In a blog calling for COVID-19 response to be the number one international priority of the US and its partners, Masood Ahmed asked “Imagine if 600,000 Americans and 4 million worldwide had been killed in a terrorist attack, and 50,000 were still being killed every week. Would our response look like what we are doing to fight COVID-19 across the world?" Our comparatively tepid response to the pandemic is another sign of the longstanding and excessive prioritization of potential violent over present nonviolent threats to national security, a problem that I think will only be fixed when we stop spending so much on tools of violence as our primary means of response to security threats.
To Masood’s point, a far less deadly attack than one he compares COVID to unleashed a ‘global war on terror’ that itself cost hundreds of thousands of lives and trillions of dollars (with at best an unclear impact on US and global security). Meanwhile, the ACT Accelerator partnership, created to deliver COVID-19 tests, treatments, and vaccines around the world, is struggling to fill a $17 billion shortfall out of a $34 billion budget. And despite that, in contrast to invading places to try to end terrorism, we know vaccines effectively work to reduce the threat of COVID-19. But the last eighteen months is hardly the first time that nonviolent national security threats have been treated with comparative indifference: think of previous pandemics, the ongoing disaster of antimicrobial resistance killing 35,000 Americans each year, or climate change.
It is likely that threats to the state’s (supposed) monopoly on violence that are consciously designed to weaken the state itself are always going to be treated more seriously than threats that ‘merely’ take lives and flatten economies. Not least, violent threats tend to justify the state accruing power (more drones, fewer rights) while nonviolent threats often involve ceding power to global institutions (think of the International Health Regulations of the World Health Organization, for example). But perhaps the utterly lopsided level of response also reflects the very fact that existing national security institutions are overwhelmingly dominated by the financing and staffing of weapons systems. If your toolbox is overflowing with precision guided munitions, the problems you will focus on are ones that (arguably) can be solved with precision guided munitions. Budgets and staffing aren’t just a result of prioritization, they help set priorities. That’s something farsighted US leaders have understood about military spending at least since Eisenhower was president.
Across countries, there does appear to be a (weak) relationship between high military expenditure and poor performance on tackling a range of global problems. The figure below shows G20 and selected other high-income countries by their military expenditure as a percentage of gross national income (GNI) on the x-axis, and their income-adjusted score on the Commitment to Development Index (CDI) on the y-axis. The CDI measures a country’s global engagement in areas from aid through migration and trade policy to policies on climate, pandemics, and intellectual property, with scores from 0 to 100. That makes it a (surely imperfect) proxy for responding to nonviolent threats to national security. The relationship is partial, likely runs in both directions, and is surely linked by underlying factors. But it does appear that while it is easy to be bad at doing global good even with a small military, it is quite difficult to be both good at doing global good and also having a big military (i.e., a defense budget of two percent of GNI or larger). The US, the datapoint in red, actually outperformed on the CDI given what you might expect from the size of its military budget—but still only gets half marks.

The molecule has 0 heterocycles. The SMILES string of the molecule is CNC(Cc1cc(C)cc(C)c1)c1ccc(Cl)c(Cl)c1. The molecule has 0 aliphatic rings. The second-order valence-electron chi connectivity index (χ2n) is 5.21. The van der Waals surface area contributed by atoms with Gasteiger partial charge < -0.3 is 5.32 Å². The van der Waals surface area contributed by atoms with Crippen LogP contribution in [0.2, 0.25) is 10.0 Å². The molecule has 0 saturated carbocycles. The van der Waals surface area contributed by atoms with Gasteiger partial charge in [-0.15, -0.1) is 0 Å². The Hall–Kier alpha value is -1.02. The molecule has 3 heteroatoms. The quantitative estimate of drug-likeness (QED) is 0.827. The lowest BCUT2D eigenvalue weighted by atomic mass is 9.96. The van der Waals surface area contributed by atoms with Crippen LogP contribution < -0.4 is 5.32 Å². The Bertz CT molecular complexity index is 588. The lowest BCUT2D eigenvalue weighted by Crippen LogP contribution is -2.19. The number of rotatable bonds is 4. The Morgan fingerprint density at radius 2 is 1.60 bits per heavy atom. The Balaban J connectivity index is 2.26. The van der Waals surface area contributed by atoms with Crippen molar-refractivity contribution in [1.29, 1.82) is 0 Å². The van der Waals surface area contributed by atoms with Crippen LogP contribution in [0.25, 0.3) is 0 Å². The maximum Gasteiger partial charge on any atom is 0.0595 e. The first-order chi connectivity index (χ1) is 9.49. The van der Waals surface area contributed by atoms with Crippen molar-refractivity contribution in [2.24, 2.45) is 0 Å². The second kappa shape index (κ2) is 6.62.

The CDI itself demonstrates that military spending and capacities can be important tools to deliver on global goods—the security component rewards contributions to peacekeeping missions, for example. But the global UN peacekeeping budget, at $6.38 billion, is less than one percent of the US Department of Defense budget alone. Meanwhile, the Department of Defense request for that US budget, overwhelmingly spent on buying and staffing weapons systems, uses four bullet points to describe what the department is trying to defend the nation against: one for China, one for rogue states and terrorists, and one each for COVID-19 and climate. The mismatch between the tools we finance and the tools we need couldn’t be better illustrated.
In the US, the foreign policy argument is often termed as one between global engagement and isolationism. That is not the relevant discussion for the 21st Century. As COVID-19 has demonstrated yet again, global cooperation is vital to the quality of life of every country—including the US. The relevant argument is what kind of global engagement will lead to the best national security outcomes. While the answer depends on the threat, emptying out some of the precision guided munitions in the national security toolbox and replacing them with items like vaccines and solar power systems would allow the US and its partners to better respond to the range of clear and present dangers they face. More broadly, NATO countries regularly commit to spending two percent or more of their GNI on defense: the data might suggest that to help support good global citizenship, that two percent line should be a ceiling rather than a floor. Taking finance from military budgets to respond to nonviolent national security imperatives would both help focus on those imperatives and help fix them, too.
CGD blog posts reflect the views of the authors, drawing on prior research and experience in their areas of expertise. CGD is a nonpartisan, independent organization and does not take institutional positions.